AMD Ryzens, their memory speed peculiarities, and ECC
Intel's Core i7 CPUs, such as the one I'm planning to use in my next PC, have a nice simple memory support story; there's no ECC support and regardless of how many DDR4 DIMMs you use, they'll run at an officially supported maximum rate of 2666 MHz. Unfortunately AMD Ryzen memory support is nowhere near that simple and some of its complexities create hassles. Since I've recently been putting together a Ryzen system configuration for reasons beyond the scope of this entry, I want to write down what I've learned.
To start out with, Ryzens (and apparently everything made from AMD's Zen microarchitecture) have restrictions on what memory speeds they can achieve with various types and numbers of DIMMs. Current Ryzens support four DIMM slots and from the charts, if you have two DIMMs, single rank DIMMs give you a maximum memory speed of 2666 MHz and double rank DIMMs a maximum of 2400 Mhz, while with four DIMMs the single rank maximum is 2133 Mhz and the double rank maximum is 1866 Mhz. This is without overclocking; if you overclock, apparently you can significantly improve the four DIMM cases.
(I couldn't dig up a clear answer about maximum memory speeds for single-channel mode, but I believe they're probably the same and it's just that your bandwidth drops. Most people install DIMMs in pairs these days.)
Many DDR4 DIMMs appear to be double rank, although it's often hard to tell; memory vendors generally aren't clear about this. Kingston is a noteworthy exception, as they let you search their DDR4 modules based on rank (among other things, and note that you need unbuffered DDR4 DIMMs for Ryzen). Where single rank DDR4 DIMMs are available, they appear to only go up to 8 GB sizes; in 16 GB, you only have double rank DIMMs. This means that if you want 32 GB of RAM with a Ryzen, your maximum memory speed is 2400 MHz using two 16 GB DDR4-2400 DIMMs. Using single ranked 8 GB DIMMs is actually worse, since four DIMMs pushes you down to a maximum of 2133 MHz.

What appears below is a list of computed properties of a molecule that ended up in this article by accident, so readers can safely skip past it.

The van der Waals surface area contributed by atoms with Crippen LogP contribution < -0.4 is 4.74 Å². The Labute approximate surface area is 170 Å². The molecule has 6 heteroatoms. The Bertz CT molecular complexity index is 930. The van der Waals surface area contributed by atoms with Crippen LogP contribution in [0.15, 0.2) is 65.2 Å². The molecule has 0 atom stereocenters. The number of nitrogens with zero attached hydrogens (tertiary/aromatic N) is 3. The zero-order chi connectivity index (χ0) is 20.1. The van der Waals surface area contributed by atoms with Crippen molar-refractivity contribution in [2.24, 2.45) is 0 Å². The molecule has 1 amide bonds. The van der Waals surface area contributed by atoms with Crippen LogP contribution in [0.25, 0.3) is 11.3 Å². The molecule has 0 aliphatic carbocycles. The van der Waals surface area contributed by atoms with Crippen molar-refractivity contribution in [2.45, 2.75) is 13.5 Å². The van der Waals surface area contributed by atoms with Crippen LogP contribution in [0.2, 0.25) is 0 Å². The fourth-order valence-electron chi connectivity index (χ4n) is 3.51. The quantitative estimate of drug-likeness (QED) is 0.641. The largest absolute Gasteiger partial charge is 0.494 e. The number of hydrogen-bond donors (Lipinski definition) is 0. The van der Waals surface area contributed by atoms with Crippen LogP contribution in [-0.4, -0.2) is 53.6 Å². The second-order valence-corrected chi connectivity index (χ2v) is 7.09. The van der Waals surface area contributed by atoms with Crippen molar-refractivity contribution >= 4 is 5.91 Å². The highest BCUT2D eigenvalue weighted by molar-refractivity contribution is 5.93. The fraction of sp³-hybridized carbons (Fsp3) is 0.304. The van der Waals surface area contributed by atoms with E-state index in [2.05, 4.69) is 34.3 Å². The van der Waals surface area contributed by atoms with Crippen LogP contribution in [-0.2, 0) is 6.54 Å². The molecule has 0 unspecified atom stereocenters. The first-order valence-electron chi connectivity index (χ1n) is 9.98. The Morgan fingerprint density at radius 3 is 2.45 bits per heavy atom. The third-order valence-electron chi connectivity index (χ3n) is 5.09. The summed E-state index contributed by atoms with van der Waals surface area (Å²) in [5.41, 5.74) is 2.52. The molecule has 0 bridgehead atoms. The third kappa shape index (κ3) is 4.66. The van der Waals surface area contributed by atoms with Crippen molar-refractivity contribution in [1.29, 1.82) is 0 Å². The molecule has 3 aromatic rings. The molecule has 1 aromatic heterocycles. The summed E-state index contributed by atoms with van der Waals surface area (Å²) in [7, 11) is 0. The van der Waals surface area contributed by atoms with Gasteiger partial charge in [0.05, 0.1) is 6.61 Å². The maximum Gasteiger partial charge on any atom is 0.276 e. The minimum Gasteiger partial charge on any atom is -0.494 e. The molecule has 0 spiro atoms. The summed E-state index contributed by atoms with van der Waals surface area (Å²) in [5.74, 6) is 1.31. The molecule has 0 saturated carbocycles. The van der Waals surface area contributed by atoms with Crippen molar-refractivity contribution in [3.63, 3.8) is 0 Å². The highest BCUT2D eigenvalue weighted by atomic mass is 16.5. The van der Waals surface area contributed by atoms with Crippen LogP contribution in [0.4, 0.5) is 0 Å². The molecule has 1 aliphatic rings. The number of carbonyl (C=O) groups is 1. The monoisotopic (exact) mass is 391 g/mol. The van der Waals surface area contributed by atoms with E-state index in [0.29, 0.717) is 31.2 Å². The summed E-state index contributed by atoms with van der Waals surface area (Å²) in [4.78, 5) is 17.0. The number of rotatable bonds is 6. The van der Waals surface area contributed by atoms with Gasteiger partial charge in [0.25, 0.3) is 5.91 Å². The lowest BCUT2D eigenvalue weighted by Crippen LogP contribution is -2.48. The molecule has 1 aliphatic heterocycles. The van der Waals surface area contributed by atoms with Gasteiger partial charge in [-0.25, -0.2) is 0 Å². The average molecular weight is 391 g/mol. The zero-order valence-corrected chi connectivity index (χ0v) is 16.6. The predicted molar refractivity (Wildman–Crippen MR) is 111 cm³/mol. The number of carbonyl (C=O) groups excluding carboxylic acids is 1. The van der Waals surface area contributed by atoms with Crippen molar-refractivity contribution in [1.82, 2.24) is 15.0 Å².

Before I started writing this entry, I was going to say that you could only get ECC memory for Ryzens in DIMMs of at most 8 GB. More extensive research shows that this is not the case; both Kingston and Crucial have 16 GB ECC DDR4-2400 UDIMMs that their websites consider compatible with some Ryzen motherboards such as the ASRock X370 Taichi (taken from here, which tested Ryzen ECC with 8 GB Crucial single rank ECC UDIMMs) or the Asus PRIME X370-PRO. However, the available ECC UDIMMs appear to have conservative timings and thus I believe slightly higher latency than other DDR4 UDIMMs (eg, CL 17 versus CL15 for more performance focused non-ECC DDR4-2400 UDIMMs). Whether this will make a practical difference for most uses is an open question, especially for a non-gaming workstation.
(A casual check suggests that ECC DDR4-2400 also appears to be clearly higher priced than non-ECC DDR4-2400, which is already annoyingly expensive.)
PS: I believe that much of this applies to AMD Threadripper and even Epyc CPUs and systems, because they're all built around the same microarchitecture. Threadrippers are quad channel instead of dual channel, so you get twice as many DIMMs before you run into these limitations, but that still means that if you want fast memory you're stuck with at most 64 GB of RAM in a Threadripper system. 64 GB is probably lots for a desktop, but we're looking at Threadripper based compute servers and our users like memory.
Comments on this page:Written on 18 November 2017.